The protocol/application approach was found by the FCC to violate rules of network neutrality. Comcast is appealing the ruling just to protect their rights and I think they have a valid point, but that’s probably just of historical interest. After examining their new plans, it’s hard to see they would prefer the old one.
Here’s the short version of how it works: If, in any one physical section of the network, the overall traffic reaches a certain level, then they look at individual users. At such a time, if a user is using more than a certain percentage of either upstream or downstream data capacity then that user’s traffic is shifted to a lower priority status. If the user’s utilization drops below the threshold level for a sufficient period of time then they are re-prioritized.
It’s generally known that cable modem is a shared service; you’re on the same network segment as your neighbors, and it’s on these segments that the bandwidth hogging becomes an issue. How many users are on each of these segments? The coax cable on your street is all shared. At some point, it connects to an “optical node” where it bridges into a fiber network. The fiber feed through termination hubs to a CMTS (Cable Modem Termination System).
Each CMTS has multiple ports, both upstream and downstream, and these seem to be the key point at which capacity can be constrained. On average, about 275 cable modems share the same downstream port and about 100 cable modems share the same upstream port. So it may or may not be the case that you are sharing bandwidth with your immediate physical neighbors.
Comcast has approximately 3,300 CMTSs deployed throughout their network, serving 14.4 million customers, for an average of about 4,364 customers per CMTS. The bandwidth into each of these is considerable, but so is the demand for it. The CMTSs connect further upstream into Comcast’s RNRs (Regional Network Routers), and it is near these points that they are implementing the new rules, although the new equipment will work with individual ports.
Before de-prioritizing anyone’s traffic, the system looks at the traffic level at individual ports. First they determine if this port is in what they call “Near Congestion State”-a state at which performance could degrade for all users on the port. The levels, based on experimentation in their test markets, are 70 percent utilization of their provisioned bandwidth on the upstream ports and 80 percent on the downstream ports (over a 15 minute period). They say they expect such levels to be reached “for relatively small portions of the day, if at all, though there is no way to forecast what will be the busiest time on a particular port on a particular day.”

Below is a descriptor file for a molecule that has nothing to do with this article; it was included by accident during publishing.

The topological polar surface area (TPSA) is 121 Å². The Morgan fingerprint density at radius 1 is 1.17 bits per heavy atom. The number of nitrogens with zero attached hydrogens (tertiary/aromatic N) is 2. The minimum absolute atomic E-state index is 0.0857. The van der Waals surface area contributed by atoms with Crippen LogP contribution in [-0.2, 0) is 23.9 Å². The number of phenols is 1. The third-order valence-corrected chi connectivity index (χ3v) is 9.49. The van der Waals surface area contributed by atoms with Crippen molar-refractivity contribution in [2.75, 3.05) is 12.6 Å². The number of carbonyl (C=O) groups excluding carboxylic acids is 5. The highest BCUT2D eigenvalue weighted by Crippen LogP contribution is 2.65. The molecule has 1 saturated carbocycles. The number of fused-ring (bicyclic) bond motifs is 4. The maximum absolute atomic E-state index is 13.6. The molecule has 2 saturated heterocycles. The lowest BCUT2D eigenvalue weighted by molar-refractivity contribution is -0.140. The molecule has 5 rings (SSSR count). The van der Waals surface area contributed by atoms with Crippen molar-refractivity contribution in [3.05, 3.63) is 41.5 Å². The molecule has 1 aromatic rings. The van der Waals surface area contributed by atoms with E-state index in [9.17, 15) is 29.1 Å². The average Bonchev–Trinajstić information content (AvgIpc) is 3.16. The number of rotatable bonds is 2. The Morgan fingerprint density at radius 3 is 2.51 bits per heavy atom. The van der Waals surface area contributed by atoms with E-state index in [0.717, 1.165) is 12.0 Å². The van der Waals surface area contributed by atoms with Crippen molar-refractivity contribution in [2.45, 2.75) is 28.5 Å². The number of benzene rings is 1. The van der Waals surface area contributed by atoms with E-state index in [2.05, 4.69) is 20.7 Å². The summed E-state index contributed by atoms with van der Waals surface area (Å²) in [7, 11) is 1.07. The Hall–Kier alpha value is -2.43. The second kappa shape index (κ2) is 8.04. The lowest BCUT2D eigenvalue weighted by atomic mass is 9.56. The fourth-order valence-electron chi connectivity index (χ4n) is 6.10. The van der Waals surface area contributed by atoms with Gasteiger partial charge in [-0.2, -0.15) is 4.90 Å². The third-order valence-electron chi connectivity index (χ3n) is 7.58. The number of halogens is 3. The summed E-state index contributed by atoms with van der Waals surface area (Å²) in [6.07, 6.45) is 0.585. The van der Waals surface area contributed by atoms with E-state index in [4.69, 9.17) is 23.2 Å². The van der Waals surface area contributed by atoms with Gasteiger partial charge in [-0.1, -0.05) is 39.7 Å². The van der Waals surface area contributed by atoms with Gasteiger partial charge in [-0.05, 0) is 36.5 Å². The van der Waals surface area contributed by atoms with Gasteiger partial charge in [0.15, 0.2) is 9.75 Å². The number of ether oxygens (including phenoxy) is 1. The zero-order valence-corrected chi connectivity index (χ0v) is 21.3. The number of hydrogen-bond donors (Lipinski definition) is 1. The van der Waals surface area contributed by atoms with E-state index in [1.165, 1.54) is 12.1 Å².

If these levels are reached then they look at the traffic utilization of users on that port. (“Users” in this case really means “cable modems.”) The “user consumption threshold” they look for is 70 percent of either upstream or downstream bandwidth, also over a 15 minute period. (All of these levels might change over time as Comcast tunes the system.)
Slowed, Not Stopped
After a conversion being performed on cable modems now, Comcast will use two QoS performance levels for traffic. The default is PBE (Priority Best-Effort) and there is a lesser BE (Best-Effort). If a user is identified as being above their user consumption threshold while their port is at a near consumption state, that user’s traffic will shift from PBE to BE. It won’t be stopped, it will be slowed down, and therefore consume less of the overall bandwidth on that port. The user will be returned to PBE state when their consumption moves below 50 percent utilization for approximately 15 minutes.
How bad can BE be? The CMTS has a scheduler, and PBE traffic gets (you guessed it) priority. BE traffic gets processed on a “space-available” basis. It’s probably not a huge difference, even at a busy time, but a heavy user will notice the difference. Comcast says they tested for the worst-case scenario, that a CMTS is 100 percent utilized and BE traffic is completely stalled, but it just didn’t happen. They claim that they have never received a complaint in their test markets for these techniques from a user that can be traced to the new management practices.
Not long ago Comcast also announced that they would be limiting monthly residential data usage to 250GB. This is not part of the same policy, although in a way it’s the same thing, but with a longer time window, and the limit is hard rather than a throttled limit. I think of the 250GB limit a different form of capacity management. (Incidentally, this works out to about 100K bytes/second all month.)
I’ve never gotten all that excited about net neutrality. It all seems kind of paranoid to me. But if you really are worried about major telecom providers treating applications and protocols and services in a discriminatory fashion then I don’t think you can have a problem with Comcast’s plan, at least as they have described it here. You can’t deny them the capability to manage their network so that capacity is maintained for all users.
Some will complain that users are being punished for using the service to its advertised capacity, and there’s some rhetorical truth to that. But cable modem has more of a shared bandwidth component than other broadband offerings and it’s just plain common sense that you can’t hog it. And the few people who are abusive are the ones who know better. If you absolutely must have huge amounts of bandwidth at all times, go buy yourself a dedicated line. Oh, you don’t want to spend all that money? Guess it wasn’t all that important to begin with.
Security Center Editor Larry Seltzer has worked in and written about the computer industry since 1983.
For insights on security coverage around the Web, take a look at eWEEK.com Security Center Editor Larry Seltzer’s blog Cheap Hack.